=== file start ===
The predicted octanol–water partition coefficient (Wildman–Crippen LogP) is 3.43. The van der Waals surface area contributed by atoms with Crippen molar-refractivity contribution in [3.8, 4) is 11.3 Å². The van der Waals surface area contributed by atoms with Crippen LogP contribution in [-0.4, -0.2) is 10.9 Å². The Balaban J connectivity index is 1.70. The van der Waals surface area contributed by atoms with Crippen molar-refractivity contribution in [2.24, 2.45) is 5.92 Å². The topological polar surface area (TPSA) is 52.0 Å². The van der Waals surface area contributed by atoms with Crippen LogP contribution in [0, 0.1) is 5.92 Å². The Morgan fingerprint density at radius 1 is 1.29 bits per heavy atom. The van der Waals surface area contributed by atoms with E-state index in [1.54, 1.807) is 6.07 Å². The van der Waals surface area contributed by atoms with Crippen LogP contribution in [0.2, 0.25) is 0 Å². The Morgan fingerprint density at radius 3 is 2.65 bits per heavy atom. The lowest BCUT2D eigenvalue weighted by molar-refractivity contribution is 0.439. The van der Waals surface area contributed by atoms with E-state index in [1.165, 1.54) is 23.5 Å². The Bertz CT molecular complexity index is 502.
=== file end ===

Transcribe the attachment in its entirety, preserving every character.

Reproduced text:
The predicted octanol–water partition coefficient (Wildman–Crippen LogP) is 3.43. The van der Waals surface area contributed by atoms with Crippen molar-refractivity contribution in [3.8, 4) is 11.3 Å². The van der Waals surface area contributed by atoms with Crippen LogP contribution in [-0.4, -0.2) is 10.9 Å². The Balaban J connectivity index is 1.70. The van der Waals surface area contributed by atoms with Crippen molar-refractivity contribution in [2.24, 2.45) is 5.92 Å². The topological polar surface area (TPSA) is 52.0 Å². The van der Waals surface area contributed by atoms with Crippen LogP contribution in [0, 0.1) is 5.92 Å². The Morgan fingerprint density at radius 1 is 1.29 bits per heavy atom. The van der Waals surface area contributed by atoms with E-state index in [1.54, 1.807) is 6.07 Å². The van der Waals surface area contributed by atoms with Crippen LogP contribution in [0.2, 0.25) is 0 Å². The Morgan fingerprint density at radius 3 is 2.65 bits per heavy atom. The lowest BCUT2D eigenvalue weighted by molar-refractivity contribution is 0.439. The van der Waals surface area contributed by atoms with E-state index in [1.165, 1.54) is 23.5 Å². The Bertz CT molecular complexity index is 502.